Job 23 Commentary: Confidence
And yet, despite that problem of not being able to find God to discuss matters with him – Job bounces back in his own spirit and recognizes that even though he can't find God – he knows that God can find him, and that God knows the truth about Job and his righteousness perfectly well.
10 But he knoweth the [way/pathway] that I take:
[when/if] he [hath tried/tested] me, I [shall/would] come forth as gold.
And here are some samples of what Job's "way" that God knows about has looked like that would give him such confidence if God were to try or test him...
11 My foot hath [held/held fast to/followed closely] his [steps/path],
his way have I kept, and not [declined/turned aside].
So, one of the ways that Job is so confident that God knows his way – back in verse 10 – is because Job’s way has stuck so close to God’s way – in verse 11.
So, Job highlighted in verse 11 how he’s followed God. And the focus was on the feet – so to speak. He talks about his foot holding to God’s steps and not turning with his feet away from God’s way or path.
But now in verse 12, Job is going to focus – not on feet – but on the mouth – and in particular on God’s mouth – as he has obeyed God in his life to this point.
12 Neither have I [gone back/departed] from the commandment of his lips;
I have [esteemed/treasured] the words of his mouth more than my [necessary food/allotted portion].
So, Job is testifying that he has not disobeyed God’s commands. And really – it’s deeper than that. Obedience in Job’s life was merely the fruit of a right estimation of God’s word. He perceived God’s word to be more important than even things that he had a right to – like food.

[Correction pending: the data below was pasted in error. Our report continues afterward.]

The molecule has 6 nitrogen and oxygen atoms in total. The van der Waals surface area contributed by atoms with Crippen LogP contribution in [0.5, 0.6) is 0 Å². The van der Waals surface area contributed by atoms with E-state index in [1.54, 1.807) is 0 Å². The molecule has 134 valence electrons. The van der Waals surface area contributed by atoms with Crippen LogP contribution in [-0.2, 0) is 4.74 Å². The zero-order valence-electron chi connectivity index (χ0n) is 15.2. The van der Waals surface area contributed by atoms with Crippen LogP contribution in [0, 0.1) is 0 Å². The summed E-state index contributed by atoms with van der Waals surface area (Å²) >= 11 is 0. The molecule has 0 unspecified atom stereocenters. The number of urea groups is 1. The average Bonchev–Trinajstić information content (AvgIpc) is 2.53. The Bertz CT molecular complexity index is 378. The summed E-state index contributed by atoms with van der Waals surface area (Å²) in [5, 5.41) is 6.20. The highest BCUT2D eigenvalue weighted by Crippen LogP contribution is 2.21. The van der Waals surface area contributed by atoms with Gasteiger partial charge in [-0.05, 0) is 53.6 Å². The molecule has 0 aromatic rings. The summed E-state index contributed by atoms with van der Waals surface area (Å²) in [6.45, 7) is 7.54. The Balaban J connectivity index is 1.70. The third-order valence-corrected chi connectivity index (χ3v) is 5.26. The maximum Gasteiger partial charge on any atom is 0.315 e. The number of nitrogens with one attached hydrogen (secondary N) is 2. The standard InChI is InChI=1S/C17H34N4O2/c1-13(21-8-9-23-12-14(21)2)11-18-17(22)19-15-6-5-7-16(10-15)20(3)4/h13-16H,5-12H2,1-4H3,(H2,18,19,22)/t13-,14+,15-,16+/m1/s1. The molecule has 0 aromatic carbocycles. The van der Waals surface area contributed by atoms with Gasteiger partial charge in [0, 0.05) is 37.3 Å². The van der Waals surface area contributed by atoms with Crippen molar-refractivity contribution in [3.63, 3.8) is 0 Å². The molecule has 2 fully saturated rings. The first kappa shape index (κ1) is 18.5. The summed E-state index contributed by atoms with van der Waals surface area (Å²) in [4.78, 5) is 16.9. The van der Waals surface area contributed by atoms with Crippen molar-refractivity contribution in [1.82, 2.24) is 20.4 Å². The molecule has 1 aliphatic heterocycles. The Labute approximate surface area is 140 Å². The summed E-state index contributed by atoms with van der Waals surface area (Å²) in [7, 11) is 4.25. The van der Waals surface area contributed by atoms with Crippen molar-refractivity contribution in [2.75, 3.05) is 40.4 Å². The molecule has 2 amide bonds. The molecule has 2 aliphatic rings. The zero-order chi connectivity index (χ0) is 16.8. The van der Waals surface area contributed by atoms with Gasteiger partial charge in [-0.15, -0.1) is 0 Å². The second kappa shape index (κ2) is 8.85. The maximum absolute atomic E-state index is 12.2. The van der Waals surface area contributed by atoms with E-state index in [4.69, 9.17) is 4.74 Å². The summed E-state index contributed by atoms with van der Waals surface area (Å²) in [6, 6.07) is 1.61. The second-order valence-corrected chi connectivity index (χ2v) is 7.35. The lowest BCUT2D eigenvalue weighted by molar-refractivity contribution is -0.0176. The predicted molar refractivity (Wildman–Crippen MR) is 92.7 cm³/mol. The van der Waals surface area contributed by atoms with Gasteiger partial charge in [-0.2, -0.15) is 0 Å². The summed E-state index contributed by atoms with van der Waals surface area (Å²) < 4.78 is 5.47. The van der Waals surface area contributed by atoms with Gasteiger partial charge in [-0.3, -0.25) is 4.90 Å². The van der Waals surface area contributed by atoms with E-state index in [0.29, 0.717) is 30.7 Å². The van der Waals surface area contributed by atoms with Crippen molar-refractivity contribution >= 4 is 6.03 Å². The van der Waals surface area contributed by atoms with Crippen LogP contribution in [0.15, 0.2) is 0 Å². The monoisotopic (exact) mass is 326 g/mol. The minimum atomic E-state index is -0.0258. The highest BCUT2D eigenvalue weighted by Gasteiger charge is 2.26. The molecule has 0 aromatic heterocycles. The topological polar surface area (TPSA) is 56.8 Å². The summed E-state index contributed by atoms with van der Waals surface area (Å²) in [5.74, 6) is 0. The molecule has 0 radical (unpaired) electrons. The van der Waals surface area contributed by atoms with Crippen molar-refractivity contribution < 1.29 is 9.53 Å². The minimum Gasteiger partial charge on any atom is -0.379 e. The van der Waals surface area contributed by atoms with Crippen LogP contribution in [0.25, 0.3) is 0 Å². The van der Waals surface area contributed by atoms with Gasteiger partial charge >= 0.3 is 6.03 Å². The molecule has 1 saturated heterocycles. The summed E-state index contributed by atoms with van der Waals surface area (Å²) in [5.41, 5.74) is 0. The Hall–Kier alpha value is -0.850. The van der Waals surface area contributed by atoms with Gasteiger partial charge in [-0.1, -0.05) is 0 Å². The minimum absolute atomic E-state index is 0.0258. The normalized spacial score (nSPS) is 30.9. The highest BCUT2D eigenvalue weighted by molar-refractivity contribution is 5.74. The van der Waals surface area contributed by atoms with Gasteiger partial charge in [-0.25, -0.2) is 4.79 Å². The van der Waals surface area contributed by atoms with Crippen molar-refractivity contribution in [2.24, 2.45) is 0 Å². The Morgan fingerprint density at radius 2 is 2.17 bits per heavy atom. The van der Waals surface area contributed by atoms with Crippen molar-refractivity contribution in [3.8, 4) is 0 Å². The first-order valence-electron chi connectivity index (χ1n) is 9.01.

And by the way, this indicates that at least Job had some access to some amount of divine revelation. But how much of it and which parts of it were available to him are anyone’s guess, I’m afraid.
Well, we just saw Job change his attitude from one of despair into one of some degree of confidence – that if God were to test him, he would come out looking pure.
And that fact should give Job a great amount of joy. But it won’t.
Job 23 Commentary: I can't change God's mind
Because, when it comes down to it, it doesn’t matter how right Job is and how confident he is in his righteousness. In the end, Job is now going to express his lament that God refuses to change his mind concerning Job in verses 13 and 14.
13 But he is [in one mind/unique/unchangeable], and who can [turn/change] him?
and what his soul desireth, even that he doeth.
14 For he [performeth/fulfills] [the thing that is appointed/his decree] [for/against] me:
and many such [things/decrees] are [with him/his plans].
So, I think that some of us have been exposed to teaching that has caused us to think that verse 14 is a great source of assurance and rest for our souls. As in, God will sovereignly do what he has decreed that he will do in my life and I can rest in his care.
And that concept is true and biblical – God is sovereign. He has plans for you. He will make sure they happen.